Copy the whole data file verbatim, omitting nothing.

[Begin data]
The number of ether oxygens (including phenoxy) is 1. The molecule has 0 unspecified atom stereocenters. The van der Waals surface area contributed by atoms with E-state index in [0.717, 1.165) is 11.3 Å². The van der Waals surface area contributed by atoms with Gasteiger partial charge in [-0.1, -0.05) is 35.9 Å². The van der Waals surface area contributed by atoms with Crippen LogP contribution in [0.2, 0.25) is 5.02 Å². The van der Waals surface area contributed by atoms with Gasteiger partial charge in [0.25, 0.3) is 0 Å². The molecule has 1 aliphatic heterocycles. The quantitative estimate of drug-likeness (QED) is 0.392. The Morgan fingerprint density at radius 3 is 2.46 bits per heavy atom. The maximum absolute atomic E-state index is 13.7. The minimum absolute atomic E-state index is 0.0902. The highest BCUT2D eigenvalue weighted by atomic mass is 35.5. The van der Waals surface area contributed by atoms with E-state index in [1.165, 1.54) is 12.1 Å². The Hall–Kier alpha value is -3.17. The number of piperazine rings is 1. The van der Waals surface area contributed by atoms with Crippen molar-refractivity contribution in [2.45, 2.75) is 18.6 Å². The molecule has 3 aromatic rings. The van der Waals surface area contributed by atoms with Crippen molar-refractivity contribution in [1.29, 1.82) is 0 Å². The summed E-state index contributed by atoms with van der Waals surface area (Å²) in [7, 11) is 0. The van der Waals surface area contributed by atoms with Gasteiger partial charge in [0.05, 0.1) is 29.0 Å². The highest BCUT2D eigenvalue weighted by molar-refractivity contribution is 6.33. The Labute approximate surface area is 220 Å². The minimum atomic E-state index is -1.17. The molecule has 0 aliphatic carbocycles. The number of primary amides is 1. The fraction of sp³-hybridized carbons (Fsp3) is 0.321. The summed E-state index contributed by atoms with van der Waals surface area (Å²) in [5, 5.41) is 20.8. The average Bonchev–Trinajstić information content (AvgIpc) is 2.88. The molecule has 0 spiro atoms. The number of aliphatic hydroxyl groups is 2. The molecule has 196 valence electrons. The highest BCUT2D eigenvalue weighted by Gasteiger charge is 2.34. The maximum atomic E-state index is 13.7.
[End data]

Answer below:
The number of ether oxygens (including phenoxy) is 1. The molecule has 0 unspecified atom stereocenters. The van der Waals surface area contributed by atoms with E-state index in [0.717, 1.165) is 11.3 Å². The van der Waals surface area contributed by atoms with Gasteiger partial charge in [-0.1, -0.05) is 35.9 Å². The van der Waals surface area contributed by atoms with Crippen LogP contribution in [0.2, 0.25) is 5.02 Å². The van der Waals surface area contributed by atoms with Gasteiger partial charge in [0.25, 0.3) is 0 Å². The molecule has 1 aliphatic heterocycles. The quantitative estimate of drug-likeness (QED) is 0.392. The Morgan fingerprint density at radius 3 is 2.46 bits per heavy atom. The maximum absolute atomic E-state index is 13.7. The minimum absolute atomic E-state index is 0.0902. The highest BCUT2D eigenvalue weighted by atomic mass is 35.5. The van der Waals surface area contributed by atoms with E-state index in [1.165, 1.54) is 12.1 Å². The Hall–Kier alpha value is -3.17. The number of piperazine rings is 1. The van der Waals surface area contributed by atoms with Crippen molar-refractivity contribution in [2.45, 2.75) is 18.6 Å². The molecule has 3 aromatic rings. The van der Waals surface area contributed by atoms with Crippen molar-refractivity contribution in [1.29, 1.82) is 0 Å². The summed E-state index contributed by atoms with van der Waals surface area (Å²) in [7, 11) is 0. The van der Waals surface area contributed by atoms with Gasteiger partial charge in [0.05, 0.1) is 29.0 Å². The highest BCUT2D eigenvalue weighted by molar-refractivity contribution is 6.33. The Labute approximate surface area is 220 Å². The minimum atomic E-state index is -1.17. The molecule has 0 aliphatic carbocycles. The number of primary amides is 1. The fraction of sp³-hybridized carbons (Fsp3) is 0.321. The summed E-state index contributed by atoms with van der Waals surface area (Å²) in [5, 5.41) is 20.8. The average Bonchev–Trinajstić information content (AvgIpc) is 2.88. The molecule has 0 spiro atoms. The number of aliphatic hydroxyl groups is 2. The molecule has 196 valence electrons. The highest BCUT2D eigenvalue weighted by Gasteiger charge is 2.34. The maximum atomic E-state index is 13.7.